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Implementation of reforms continues to bring EU and Ukraine closer together

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The new President, Parliament and Government of Ukraine have all stated their commitment to the continued implementation of the EU-Ukraine Association Agreement. A report published today by the EU finds that, over the past year, Ukraine has adopted important legislation and strengthened institutions, as demanded by the Ukrainian citizens, but that further work is needed, particularly to improve the business and investment climate.

The Association Agreement continues to bring the European Union and Ukraine closer together. Thanks to this agreement, the European Union has become Ukraine’s main trading partner, and since the EU introduced visa-free travel to the European Union for Ukrainian citizens two years ago, they have made over three million visits”, said the EU High Representative for Foreign Affairs and Security Policy/Vice-President of the European Commission, Josep Borrell. “That Ukraine is undertaking such substantial and important reforms at the same time as its independence, territorial integrity and sovereignty are being challenged is all the more impressive. Ukraine can continue to count on the EU’s support.”

“The Ukrainian authorities have made progress with reforms over the past year, notably in areas that will help to create the foundations for future growth and prosperity for Ukrainian citizens. Many newly adopted laws now await implementation, and the European Union will continue to be there to accompany this process”, said the Commissioner for the Neighbourhood and Enlargement, Olivér Várhelyi. “At the same time, it is important to implement the reforms in line with the shared common values of democracy, rule of law, respect for international law and human rights, including the rights of persons belonging to minorities.”

The Association Implementation Report on Ukraine looks at the implementation of the commitments under the EU-Ukraine Association Agreement, in the context of the revised European Neighbourhood Policy. It covers the period since the publication of the last report in November 2018 until the publication of this report and feeds into the EU-Ukraine Association Council, which will take place in Brussels on 28 January 2020.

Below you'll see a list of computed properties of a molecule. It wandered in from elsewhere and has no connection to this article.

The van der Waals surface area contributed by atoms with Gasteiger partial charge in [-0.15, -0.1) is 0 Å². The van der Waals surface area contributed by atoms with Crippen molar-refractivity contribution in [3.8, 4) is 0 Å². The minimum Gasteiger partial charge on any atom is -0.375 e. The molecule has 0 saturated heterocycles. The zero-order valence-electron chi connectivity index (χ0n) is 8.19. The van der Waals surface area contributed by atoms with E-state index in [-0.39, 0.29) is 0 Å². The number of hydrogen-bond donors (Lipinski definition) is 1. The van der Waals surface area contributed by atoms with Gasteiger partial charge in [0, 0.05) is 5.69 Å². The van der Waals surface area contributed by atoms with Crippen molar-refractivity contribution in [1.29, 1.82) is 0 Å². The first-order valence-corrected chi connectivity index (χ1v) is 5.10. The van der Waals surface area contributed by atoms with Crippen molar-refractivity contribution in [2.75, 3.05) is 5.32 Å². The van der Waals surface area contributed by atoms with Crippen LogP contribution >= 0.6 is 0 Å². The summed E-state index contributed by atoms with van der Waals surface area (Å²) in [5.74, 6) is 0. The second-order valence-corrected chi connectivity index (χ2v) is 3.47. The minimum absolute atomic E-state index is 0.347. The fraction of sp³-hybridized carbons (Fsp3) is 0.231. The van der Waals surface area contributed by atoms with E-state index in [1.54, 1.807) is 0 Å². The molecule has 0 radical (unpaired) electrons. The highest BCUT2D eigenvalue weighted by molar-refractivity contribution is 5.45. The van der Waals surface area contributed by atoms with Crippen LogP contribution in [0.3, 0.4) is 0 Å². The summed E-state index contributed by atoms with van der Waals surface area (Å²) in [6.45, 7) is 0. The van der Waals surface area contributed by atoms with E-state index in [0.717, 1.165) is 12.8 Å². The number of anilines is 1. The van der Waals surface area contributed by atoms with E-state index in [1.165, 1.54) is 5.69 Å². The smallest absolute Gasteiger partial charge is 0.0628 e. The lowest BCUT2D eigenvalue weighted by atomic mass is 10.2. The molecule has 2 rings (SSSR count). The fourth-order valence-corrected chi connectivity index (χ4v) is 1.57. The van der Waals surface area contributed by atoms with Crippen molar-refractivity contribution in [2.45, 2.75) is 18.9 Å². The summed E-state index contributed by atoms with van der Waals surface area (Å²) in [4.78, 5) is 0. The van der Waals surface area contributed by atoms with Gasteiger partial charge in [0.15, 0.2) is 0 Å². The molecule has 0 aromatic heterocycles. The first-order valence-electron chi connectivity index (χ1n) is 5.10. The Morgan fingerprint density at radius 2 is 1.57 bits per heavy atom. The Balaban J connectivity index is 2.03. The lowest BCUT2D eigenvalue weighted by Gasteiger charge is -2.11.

Real reform progress but gaps remain

Today’s report highlights a number of areas where Ukraine has made rapid progress in its reforms and others where reforms remain incomplete or in need of higher attention.

In the area of the fight against corruption, the High Anti-Corruption Court (HACC) began operating on 5 September. Its work is particularly important as no high-level officials have so far been convicted for corruption. Illicit enrichment was re-criminalised, while laws on the relaunching of the National Agency for Prevention of Corruption and on the protection of whistle-blowers were adopted. The perpetrators of the PrivatBank fraud are yet to be prosecuted, while the recovery of funds allegedly embezzled remains incomplete

Concerning energy, the unbundling of Naftogaz is due to be completed by the end of 2019. However, the implementation of the electricity sector reform remains challenging in the current oligopolistic market structure. The Energy Efficiency Fund, created with the support of €104 million from the EU, started operations.

Ukraine’s trade with the EU continued to increase and the EU maintained its position as Ukraine’s first export market. The Ukrainian economy continued to grow and its finances and banking sector have stabilised. However, the report highlights a need to improve the business climate and encourage investment, in particular by enforcing the rule of law and supporting the fight against corruption, if living standards are to be raised.

Economic and sectoral reforms have delivered notable achievements such as the budget law, customs, market deregulation, public procurement and health, though the latter has advanced more slowly. Reforms remained limited in the sphere of intellectual property rights.

Since 2014, the EU, together with European financial institutions, has mobilised an unprecedented support package of over €15 billion in grants and loans to support reforms in Ukraine.

Background

The European Neighbourhood Policy and its review in 2015 provides the EU and its neighbours with a clear political framework for the coming years. The principles of the revised policy are: enhanced differentiation between partners; a greater focus on mutually-agreed objectives; increased flexibility to improve the EU’s capacity to respond to crises; and a greater ownership by Member States and partner countries.

The Association Agreement between the EU and Ukraine, including a Deep and Comprehensive Free Trade Area, entered into force 1 September 2017. It promotes deeper political ties, stronger economic links and respect for common values, and is the basis for EU-Ukraine cooperation and EU support for reforms in Ukraine.

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EU Politics

Towards a stronger and more resilient Schengen area

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The first ever Schengen Forum, convened today by the Commission, allowed for constructive exchanges towards building a stronger and more resilient Schengen area. The videoconference gathered Members of the European Parliament and Home Affairs Ministers with the aim of fostering cooperation and political dialogue and rebuilding trust.